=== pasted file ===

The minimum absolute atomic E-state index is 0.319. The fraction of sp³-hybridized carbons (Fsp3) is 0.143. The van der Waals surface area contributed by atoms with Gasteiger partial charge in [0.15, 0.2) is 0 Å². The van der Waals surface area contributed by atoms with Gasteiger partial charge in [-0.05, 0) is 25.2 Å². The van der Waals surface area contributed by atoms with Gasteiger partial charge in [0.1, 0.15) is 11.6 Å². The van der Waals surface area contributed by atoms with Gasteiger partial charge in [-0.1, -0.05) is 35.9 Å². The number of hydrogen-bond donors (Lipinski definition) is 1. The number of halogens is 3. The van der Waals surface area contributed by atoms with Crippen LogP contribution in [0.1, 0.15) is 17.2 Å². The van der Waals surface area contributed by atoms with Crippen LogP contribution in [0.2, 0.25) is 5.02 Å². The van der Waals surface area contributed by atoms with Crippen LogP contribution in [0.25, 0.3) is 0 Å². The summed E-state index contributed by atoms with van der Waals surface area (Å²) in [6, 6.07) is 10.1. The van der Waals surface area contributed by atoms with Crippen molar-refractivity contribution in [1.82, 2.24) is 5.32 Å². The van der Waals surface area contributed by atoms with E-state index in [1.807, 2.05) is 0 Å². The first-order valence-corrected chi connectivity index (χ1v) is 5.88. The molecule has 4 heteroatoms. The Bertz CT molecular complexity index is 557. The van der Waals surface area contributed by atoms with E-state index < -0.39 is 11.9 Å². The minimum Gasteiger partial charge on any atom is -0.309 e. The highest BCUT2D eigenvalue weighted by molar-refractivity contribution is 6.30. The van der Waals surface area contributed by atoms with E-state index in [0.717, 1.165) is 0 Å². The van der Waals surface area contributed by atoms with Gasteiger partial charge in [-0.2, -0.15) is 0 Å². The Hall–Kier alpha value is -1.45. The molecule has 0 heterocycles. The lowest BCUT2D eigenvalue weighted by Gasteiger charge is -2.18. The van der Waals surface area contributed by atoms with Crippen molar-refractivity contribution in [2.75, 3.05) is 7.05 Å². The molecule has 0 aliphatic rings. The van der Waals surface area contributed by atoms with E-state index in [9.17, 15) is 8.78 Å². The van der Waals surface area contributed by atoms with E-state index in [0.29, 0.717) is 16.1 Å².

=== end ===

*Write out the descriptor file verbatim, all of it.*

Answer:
The minimum absolute atomic E-state index is 0.319. The fraction of sp³-hybridized carbons (Fsp3) is 0.143. The van der Waals surface area contributed by atoms with Gasteiger partial charge in [0.15, 0.2) is 0 Å². The van der Waals surface area contributed by atoms with Gasteiger partial charge in [-0.05, 0) is 25.2 Å². The van der Waals surface area contributed by atoms with Gasteiger partial charge in [0.1, 0.15) is 11.6 Å². The van der Waals surface area contributed by atoms with Gasteiger partial charge in [-0.1, -0.05) is 35.9 Å². The number of hydrogen-bond donors (Lipinski definition) is 1. The number of halogens is 3. The van der Waals surface area contributed by atoms with Crippen LogP contribution in [0.1, 0.15) is 17.2 Å². The van der Waals surface area contributed by atoms with Crippen LogP contribution in [0.2, 0.25) is 5.02 Å². The van der Waals surface area contributed by atoms with Crippen LogP contribution in [0.25, 0.3) is 0 Å². The summed E-state index contributed by atoms with van der Waals surface area (Å²) in [6, 6.07) is 10.1. The van der Waals surface area contributed by atoms with Crippen molar-refractivity contribution in [1.82, 2.24) is 5.32 Å². The van der Waals surface area contributed by atoms with E-state index in [1.807, 2.05) is 0 Å². The first-order valence-corrected chi connectivity index (χ1v) is 5.88. The molecule has 4 heteroatoms. The Bertz CT molecular complexity index is 557. The van der Waals surface area contributed by atoms with E-state index < -0.39 is 11.9 Å². The minimum Gasteiger partial charge on any atom is -0.309 e. The highest BCUT2D eigenvalue weighted by molar-refractivity contribution is 6.30. The van der Waals surface area contributed by atoms with E-state index in [0.717, 1.165) is 0 Å². The van der Waals surface area contributed by atoms with Gasteiger partial charge in [-0.2, -0.15) is 0 Å². The Hall–Kier alpha value is -1.45. The molecule has 0 heterocycles. The lowest BCUT2D eigenvalue weighted by Gasteiger charge is -2.18. The van der Waals surface area contributed by atoms with Crippen molar-refractivity contribution in [2.75, 3.05) is 7.05 Å². The molecule has 0 aliphatic rings. The van der Waals surface area contributed by atoms with E-state index in [9.17, 15) is 8.78 Å². The van der Waals surface area contributed by atoms with E-state index in [0.29, 0.717) is 16.1 Å².